The  DHCP  client  is requesting that an interface's media type be set.
   The interface name is passed in  $interface,  and  the  media  type  is
   passed in $medium.


   The  DHCP  client  is  requesting  that  an  interface be configured as
   required in order to send packets prior to receiving an actual address.
   For  clients  which  use the BSD socket library, this means configuring
   the interface with an IP address of and a broadcast address  of    For  other  clients,  it  may be possible to simply
   configure the interface up without actually giving it an IP address  at
   all.    The  interface name is passed in $interface, and the media type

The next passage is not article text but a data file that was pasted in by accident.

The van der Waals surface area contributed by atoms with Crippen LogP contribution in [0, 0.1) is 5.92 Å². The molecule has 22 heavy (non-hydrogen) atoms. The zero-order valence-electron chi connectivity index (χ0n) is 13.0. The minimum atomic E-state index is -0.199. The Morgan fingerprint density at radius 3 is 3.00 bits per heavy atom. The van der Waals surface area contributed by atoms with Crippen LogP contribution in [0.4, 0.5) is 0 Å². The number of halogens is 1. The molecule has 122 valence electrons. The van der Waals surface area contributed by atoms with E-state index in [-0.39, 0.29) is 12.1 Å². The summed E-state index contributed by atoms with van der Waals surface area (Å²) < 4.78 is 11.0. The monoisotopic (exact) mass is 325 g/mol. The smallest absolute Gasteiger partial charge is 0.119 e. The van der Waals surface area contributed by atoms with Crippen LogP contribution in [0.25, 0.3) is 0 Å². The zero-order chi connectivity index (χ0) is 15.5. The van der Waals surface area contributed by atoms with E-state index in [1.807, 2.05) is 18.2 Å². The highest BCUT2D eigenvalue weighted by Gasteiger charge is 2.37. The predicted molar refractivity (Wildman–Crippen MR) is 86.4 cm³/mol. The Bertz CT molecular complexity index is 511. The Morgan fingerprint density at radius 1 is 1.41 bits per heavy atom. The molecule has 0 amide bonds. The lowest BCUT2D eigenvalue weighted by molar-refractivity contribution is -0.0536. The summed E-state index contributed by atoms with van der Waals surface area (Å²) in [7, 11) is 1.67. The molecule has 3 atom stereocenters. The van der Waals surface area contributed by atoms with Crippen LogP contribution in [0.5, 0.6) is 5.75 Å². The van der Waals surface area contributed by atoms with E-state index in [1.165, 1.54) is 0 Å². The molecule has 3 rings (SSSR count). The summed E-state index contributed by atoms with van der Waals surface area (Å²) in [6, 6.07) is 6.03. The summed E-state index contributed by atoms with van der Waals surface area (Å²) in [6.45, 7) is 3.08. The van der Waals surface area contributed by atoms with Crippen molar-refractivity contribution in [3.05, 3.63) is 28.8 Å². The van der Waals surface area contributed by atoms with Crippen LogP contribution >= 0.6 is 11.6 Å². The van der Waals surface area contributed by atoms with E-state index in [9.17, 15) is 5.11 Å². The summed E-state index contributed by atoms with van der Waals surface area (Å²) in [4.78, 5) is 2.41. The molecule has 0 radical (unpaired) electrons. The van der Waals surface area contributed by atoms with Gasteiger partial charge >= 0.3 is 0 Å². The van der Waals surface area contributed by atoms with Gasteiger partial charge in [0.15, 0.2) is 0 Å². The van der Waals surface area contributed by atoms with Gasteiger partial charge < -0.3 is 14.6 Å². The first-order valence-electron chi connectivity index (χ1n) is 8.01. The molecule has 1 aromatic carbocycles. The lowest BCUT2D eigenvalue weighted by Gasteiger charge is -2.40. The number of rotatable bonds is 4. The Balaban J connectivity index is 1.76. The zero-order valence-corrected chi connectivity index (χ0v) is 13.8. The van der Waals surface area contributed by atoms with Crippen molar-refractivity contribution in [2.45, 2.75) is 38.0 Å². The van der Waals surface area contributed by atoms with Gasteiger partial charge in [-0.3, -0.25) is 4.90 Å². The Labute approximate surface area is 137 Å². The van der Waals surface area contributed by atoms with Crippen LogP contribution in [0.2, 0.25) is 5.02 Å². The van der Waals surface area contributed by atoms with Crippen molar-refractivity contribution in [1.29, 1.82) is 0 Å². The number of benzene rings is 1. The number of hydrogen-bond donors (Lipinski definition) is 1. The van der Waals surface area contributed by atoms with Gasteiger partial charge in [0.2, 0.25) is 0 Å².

in $medium.

   If an IP alias has been declared in dhclient.conf, its address will  be
   passed  in  $alias_ip_address, and that ip alias should be deleted from
   the interface, along with any routes to it.


   The DHCP client has done an initial binding to a new address.   The new
   ip  address  is  passed  in  $new_ip_address, and the interface name is
   passed in $interface.   The media type  is  passed  in  $medium.    Any
   options  acquired  from  the  server  are  passed using the option name
   described in dhcp-options, except that dashes  (-)  are  replaced  by
   underscores  (_)  in  order  to  make  valid shell variables, and the
   variable names start with new_.   So for example, the new  subnet  mask
   would  be  passed  in  $new_subnet_mask.   The  options that the client
   explicitly requested via a PRL or ORO option are passed with  the  same
   option  name as above but prepended with requested_ and with a value of
   1, or example requested_subnet_mask=1.  No such variable is defined for
   options  not  requested  by  the client or options that don't require a